Being the religious centre for Lamaist Buddhists since ancient times, flocks of pilgrims have made their way to Lhasa over the centuries to worship at the feet of the Dalai Lama. Now tourists on holiday are following in their wake to explore the surrounding mountains and investigate Tibet's unique culture and long history. While the city is currently enjoying a period of rapid modernisation, it retains its importance and aura as a holy city.

    Lhasa Lhasa Dennis Jarvis

    Phrase Book

    English Pronounciation

    Tibet has a peculiar climate due to its unique topography and high altitude. The weather is harsh because the air is thin and temperatures can rise or drop suddenly. Tibet has a dry, cold climate and is particularly cold in the mountains and plateaus, which are swept by strong winds all year round. In summer (June to August), the daily temperature fluctuates greatly between day and night. At midday it may be 80°F (27°C), but after sunset the mercury plummets abruptly to as low as 32ºF (3°C). There is more sunshine in Tibet than many would expect, which prevents temperatures getting too low during the day. It does also make ultraviolet rays a problem for travellers, so they should be sure to take plenty of sunscreen no matter what the season. July and August are the wettest months, particularly in the central area around Lhasa, but average annual precipitation is actually very low. Northern Tibet experiences frequent thunderstorms and hail during the rainy months.

    The best time of year to visit Tibet is between April and October, when the weather is mild. This only really applies to the central and southeast regions of Tibet though; the best months to visit the north are July and August, as winter at this altitude is freezing.

    Tibet is relatively undeveloped compared to the rest of China and, as such, does not have much in terms of public transportation infrastructure. Despite considerable plans for development, it is unlikely that public transport in Tibet will improve significantly any time soon. Public transport is not really a concern for travellers, however, as they are required to organise their itineraries through tour operators and should at all times be accompanied by a guide and driver when exploring Tibet. Tourists are prohibited from traveling outside Lhasa independently. The Tibet Transportation Co-Op is the government-approved option for car rental and 4x4 vehicles are the most popular choice. For package tours with big groups the cost of the vehicles is invariably included but individuals and small groups on private tours may need to organise car rental themselves - either way, your tour operator should advise you.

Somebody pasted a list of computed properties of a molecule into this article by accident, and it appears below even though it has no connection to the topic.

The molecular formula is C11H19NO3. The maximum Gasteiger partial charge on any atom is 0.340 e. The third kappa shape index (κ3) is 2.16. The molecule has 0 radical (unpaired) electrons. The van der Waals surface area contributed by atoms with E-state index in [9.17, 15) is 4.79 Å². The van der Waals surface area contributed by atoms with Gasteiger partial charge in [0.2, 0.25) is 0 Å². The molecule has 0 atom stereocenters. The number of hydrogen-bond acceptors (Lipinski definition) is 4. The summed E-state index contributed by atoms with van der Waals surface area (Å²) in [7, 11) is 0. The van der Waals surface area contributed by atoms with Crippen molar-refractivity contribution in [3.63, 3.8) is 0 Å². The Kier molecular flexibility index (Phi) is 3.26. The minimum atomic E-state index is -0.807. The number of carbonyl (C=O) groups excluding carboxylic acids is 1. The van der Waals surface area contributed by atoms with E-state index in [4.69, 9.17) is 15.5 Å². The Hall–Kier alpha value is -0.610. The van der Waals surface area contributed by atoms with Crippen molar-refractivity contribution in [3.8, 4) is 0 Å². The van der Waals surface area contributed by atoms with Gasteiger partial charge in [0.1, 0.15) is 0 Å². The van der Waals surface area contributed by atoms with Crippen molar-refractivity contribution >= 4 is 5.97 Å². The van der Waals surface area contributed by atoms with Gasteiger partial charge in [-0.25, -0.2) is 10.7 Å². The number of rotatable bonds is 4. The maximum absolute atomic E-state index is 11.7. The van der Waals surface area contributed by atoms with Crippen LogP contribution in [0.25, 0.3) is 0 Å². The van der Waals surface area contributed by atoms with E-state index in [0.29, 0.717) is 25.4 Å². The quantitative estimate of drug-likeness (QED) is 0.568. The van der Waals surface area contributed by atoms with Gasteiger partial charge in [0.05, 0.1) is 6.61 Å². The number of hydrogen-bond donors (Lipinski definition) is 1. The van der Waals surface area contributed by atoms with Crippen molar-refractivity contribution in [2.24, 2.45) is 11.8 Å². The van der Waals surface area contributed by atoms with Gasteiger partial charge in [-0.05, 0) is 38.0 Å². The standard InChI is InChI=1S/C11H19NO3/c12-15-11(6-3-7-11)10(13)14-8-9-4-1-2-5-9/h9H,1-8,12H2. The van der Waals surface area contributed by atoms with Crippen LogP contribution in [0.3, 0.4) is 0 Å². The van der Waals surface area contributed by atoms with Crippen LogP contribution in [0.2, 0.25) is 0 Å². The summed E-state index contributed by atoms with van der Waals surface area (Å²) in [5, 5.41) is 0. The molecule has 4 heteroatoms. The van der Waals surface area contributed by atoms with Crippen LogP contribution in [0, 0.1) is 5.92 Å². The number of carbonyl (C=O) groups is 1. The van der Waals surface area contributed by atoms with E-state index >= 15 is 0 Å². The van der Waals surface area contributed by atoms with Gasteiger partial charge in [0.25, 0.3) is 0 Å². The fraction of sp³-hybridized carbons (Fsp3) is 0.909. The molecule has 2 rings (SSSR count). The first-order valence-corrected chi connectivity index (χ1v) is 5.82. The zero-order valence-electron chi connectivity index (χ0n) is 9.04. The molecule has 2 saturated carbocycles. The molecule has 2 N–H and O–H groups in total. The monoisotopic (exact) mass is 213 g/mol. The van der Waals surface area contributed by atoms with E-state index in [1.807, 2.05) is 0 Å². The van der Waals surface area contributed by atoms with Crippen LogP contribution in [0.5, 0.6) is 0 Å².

The region of Tibet is a paradise for those who prefer to travel off the proverbial beaten track. The Tibet Autonomous Region is unbeatable in terms of natural beauty, but there are also a multitude of cultural and historical tourist attractions to be discovered.

    Lhasa, the capital city, is a good place to start, as it has been the global religious centre for Lamaist Buddhists since ancient times and offers an array of interesting things to see and do. The Jokhang Temple in Lhasa is arguably Tibet's most sacred temple and is a popular destination for pilgrims. Lhasa is often filled with pilgrims, adding to the atmosphere of devotion, peace, and majesty. Just above the city looms the famous Polata Palace, which was the official residence of the Dalai Lama for centuries and is celebrated as the greatest achievement of Tibetan architecture.

    Many tours of Tibet include a visit to Shigatse, a city en route to Mount Everest, not far from Lhasa. On the way, travellers can stop off at the Palkhor Monastery and Tashi Lhunpo Monastery, the seat of the Panchen Lama. The Sakya Monastery in Shigatse is particularly popular with visitors.

    Travellers interested in ancient civilizations and archaeology can venture further afield to Guge in Zana County, where they'll find the truly enthralling remains of an ancient kingdom. Guge is more difficult to access than some of the other sites, but it's worth the extra effort for those who prefer attractions that are off the main tourist route.

    Of course, many travel to Tibet for the magnificent landscapes and mountains and, in this regard, the region will not disappoint. Apart from the notorious Mount Everest, the world's highest peak, there are innumerable scenic areas worth exploring. Stunning natural areas include Ranwu Lake and Valley, in Basu County, and Basongcuo Lake Tourist Area, in Gongbo'gyamda County. When it comes to untamed wilderness, travellers to Tibet are spoiled for choice.